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French army hunts illegal gold miners wrecking Amazon region

·4-min read

Deep in the jungle in France's overseas territory of French Guiana, the army is engaged in a battle of attrition with illegal gold miners who have destroyed thousands of hectares of precious Amazon rainforest.

French Guiana, about the size of Portugal on the north shore of South America and almost completely covered in forest, has a long history of small-scale gold mining, legal and illegal.

But high gold prices have accelerated the scramble for the precious metal, with thousands of miners from neighbouring Brazil pouring across the border to try to cash in.

Their activity has left treeless brown gashes in the landscape, dotted with pools of water poisoned with the mercury used to extract gold from the soil.

Catching the illegal miners known as "garimpeiros" in the act is a nearly impossible task, but France is determined to try to protect its little corner of the Amazon.

- Burying the evidence -

On a small tributary of the Maroni river, the main waterway running north through Guiana to the Atlantic Ocean, French troops carry out a raid on an illegal mining site.

But by the time they arrive by canoe, guns at the ready, the miners have melted away into the forest after receiving a tip-off from lookouts.

The troops manage to apprehend two undocumented workers at the site but they were not caught in the act, so are freed.

Five soldiers in fatigues then scramble down a bank into the water-filled mining pit to search for hidden equipment.

Taking care not to splash their faces with the toxic liquid they fish out an engine and two mechanical pumps, which they destroy.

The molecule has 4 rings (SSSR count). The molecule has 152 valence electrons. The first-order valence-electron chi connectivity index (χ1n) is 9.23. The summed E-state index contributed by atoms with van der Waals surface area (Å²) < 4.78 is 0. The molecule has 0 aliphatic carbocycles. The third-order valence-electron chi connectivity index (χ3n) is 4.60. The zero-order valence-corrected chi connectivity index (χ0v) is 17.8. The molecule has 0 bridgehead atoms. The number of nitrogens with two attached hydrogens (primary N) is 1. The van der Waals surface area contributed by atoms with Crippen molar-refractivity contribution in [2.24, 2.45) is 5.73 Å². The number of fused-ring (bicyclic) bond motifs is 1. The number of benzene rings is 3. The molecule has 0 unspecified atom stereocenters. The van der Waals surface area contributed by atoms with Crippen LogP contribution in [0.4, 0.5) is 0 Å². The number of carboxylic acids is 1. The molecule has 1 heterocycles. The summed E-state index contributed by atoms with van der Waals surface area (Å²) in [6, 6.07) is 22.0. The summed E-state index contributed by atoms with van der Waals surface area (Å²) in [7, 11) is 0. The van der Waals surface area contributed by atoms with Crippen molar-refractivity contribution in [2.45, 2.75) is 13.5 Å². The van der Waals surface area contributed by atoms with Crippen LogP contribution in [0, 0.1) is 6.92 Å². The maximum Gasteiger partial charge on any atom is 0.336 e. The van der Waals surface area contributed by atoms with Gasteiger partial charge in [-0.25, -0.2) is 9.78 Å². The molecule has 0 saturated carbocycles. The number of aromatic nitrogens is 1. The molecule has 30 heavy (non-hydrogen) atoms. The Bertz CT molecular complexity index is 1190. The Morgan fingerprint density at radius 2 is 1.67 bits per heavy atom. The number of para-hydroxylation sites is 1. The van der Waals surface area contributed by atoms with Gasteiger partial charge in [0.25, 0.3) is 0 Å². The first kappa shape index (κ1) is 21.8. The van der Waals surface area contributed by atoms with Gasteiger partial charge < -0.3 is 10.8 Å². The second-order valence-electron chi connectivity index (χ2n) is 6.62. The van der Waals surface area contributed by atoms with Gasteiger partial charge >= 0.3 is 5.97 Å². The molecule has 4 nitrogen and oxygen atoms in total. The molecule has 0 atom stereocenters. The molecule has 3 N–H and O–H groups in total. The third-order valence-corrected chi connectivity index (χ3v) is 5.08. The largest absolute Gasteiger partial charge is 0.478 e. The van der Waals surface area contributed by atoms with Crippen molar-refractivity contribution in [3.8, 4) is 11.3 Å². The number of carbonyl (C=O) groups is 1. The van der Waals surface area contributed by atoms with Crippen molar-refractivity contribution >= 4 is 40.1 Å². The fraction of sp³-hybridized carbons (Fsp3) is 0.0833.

In a sign that the site could be reactivated soon after the troops leave, two men and two women wearing rubber boots linger nearby in the forest.

"If we destroy their material and they still come back it shows that this is an important site for them," said Staff Sergeant Olivier, whose full name was withheld for security reasons.

A child's shoe and a doll discarded on the ground suggested that this little community of outlaws includes children.

But in some places the garimpeiros, who use the gold to buy equipment from Chinese traders on the other side of the Maroni river in Suriname, are accused of bringing prostitution and violence into the forest.

"I've seen a four-poster bed, a mosquito net and condoms strewn everywhere" at one abandoned site, said Laura, a military police officer.

- Rivers poisoned -

Authorities in French Guiana estimate that 400 hectares of forest are destroyed each year by illegal mining, which threatens biodiversity in this relatively untouched part of the Amazon basin.

Arnaud Ancelin, deputy director of the Guiana Amazonian Park, a protected area covering 34,000 square kilometres (13,000 square miles) of rainforest, said the run-off from some mining sites created mercury-laced mud torrents "that block the gills of fish" and threaten the survival of their predators, including the otter.

The use of mercury, which has been banned in French Guiana since 2006, also poses major health risks for indigenous Amerindians, who have a fish-rich diet.

With 8,000 to 9,000 illegal miners believed to be operating at around 150 sites across the territory -- up from 110 a decade ago -- the nearly 1,000 French troops deployed to combat the prospectors are struggling to keep up.

- Tonnes of gold -

The garimpeiros are the smallest links in a chain, where those with their hands in the mud are paid a pittance while those in charge of transporting the gold race up and down the river in motorboats.

"We're only catching the little guys," French Guiana's public prosecutor Samuel Finielz told AFP.

Since January, the authorities have seized three kilogrammes of gold, a fraction of the roughly 10 tonnes believed to be illegally extracted each year.

But Finielz is adamant that the efforts are helping to prevent French Guiana's corner of the Amazon suffer the same fate as that of Brazil, which has endured massive deforestation.

"We're managing to contain illegal mining and in some instances reduce it," he said. "But we're not managing to put an end to it."

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